The Volcanic Legacy Scenic Byway contains rich history. Local Native Americans witnessed the collapse of Mount Mazama and kept the event alive in their legends. One ancient legend of the Klamath people closely parallels the geologic story which emerges from today's scientific research. Follow this link to read more about Crater Lake's Park History. Also check out the National Register for Historic Places.
The Klamath Tribes gathered wokas seed pods from the vast marshes and processed them into one of the staple foods of this highly specialized marsh, lake, and river-based culture. Find out more about the history of the Klamath and Modoc Tribes and their annual events.
Tule Lake was the largest and most controversial of the ten War Relocation Authority WRA camps used to carry out the government’s system of exclusion and detention of persons of Japanese descent, mandated by Executive Order 9066.
The history of the Modoc Indians in Butte Valley has been traced back approximately 7000 years through archaeological discoveries at Night Fire Island, adjacent to the banks of Sheepy Creek. Although their homeland is considered to be the Lost River and Tule Lake area, the Modocs roamed throughout the Butte Valley area. There are petroglyphs on Indian Point road and signs of the Modoc camp in the Pleasant Valley.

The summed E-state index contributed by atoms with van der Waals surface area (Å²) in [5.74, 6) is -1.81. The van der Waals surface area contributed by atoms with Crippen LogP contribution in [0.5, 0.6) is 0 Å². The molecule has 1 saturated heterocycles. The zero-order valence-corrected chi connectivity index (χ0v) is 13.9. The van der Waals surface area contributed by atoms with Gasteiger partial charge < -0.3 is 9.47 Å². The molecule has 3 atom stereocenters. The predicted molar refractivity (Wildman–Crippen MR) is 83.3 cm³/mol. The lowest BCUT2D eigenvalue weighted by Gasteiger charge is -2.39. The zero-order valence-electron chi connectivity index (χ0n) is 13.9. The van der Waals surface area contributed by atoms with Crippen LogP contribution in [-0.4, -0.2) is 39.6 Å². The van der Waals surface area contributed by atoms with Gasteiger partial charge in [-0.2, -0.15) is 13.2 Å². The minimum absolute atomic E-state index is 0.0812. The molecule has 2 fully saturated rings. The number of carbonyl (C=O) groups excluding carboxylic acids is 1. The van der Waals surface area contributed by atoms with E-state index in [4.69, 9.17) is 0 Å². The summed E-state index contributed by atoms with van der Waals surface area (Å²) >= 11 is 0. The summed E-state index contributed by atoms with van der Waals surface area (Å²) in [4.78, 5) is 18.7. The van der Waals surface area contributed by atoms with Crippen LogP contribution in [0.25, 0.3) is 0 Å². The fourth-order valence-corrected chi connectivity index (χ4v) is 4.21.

When Europeans first entered northern California in the 1820's they found several small Indian tribes. The area north of Mount Shasta was the territory of the Shasta Indians. These hunter-gatherers live in small bands and were migratory. To find out more about the history in the Mt. Shasta area visit the Mt. Shasta Collection and Sisson Museum's website.
In Lassen County Roop's Fort / William H. Pratt Museum is the oldest structure in the town. The museum houses exhibits chronicling the last 170 years in Susanville's history. For museum information call (530) 257-3292.
The Lassen area was a meeting point for at least four American Indian groups: Atsugewi, Yana, Yahi, and Maidu. Because of its weather and snow conditions, generally high elevation, and seasonally mobile deer populations, the Lassen area was not conducive to year-round living. These Native American groups camped here in warmer months for hunting and gathering. Basket makers rather than potters, they left few artifacts other than stone points, knives, and metals. Some of these artifacts are displayed in the Loomis Museum, along with replicas of basketry and hunting devices. Visit the Lassen National Park Website to find out more about the Indians, emigrants, and historians.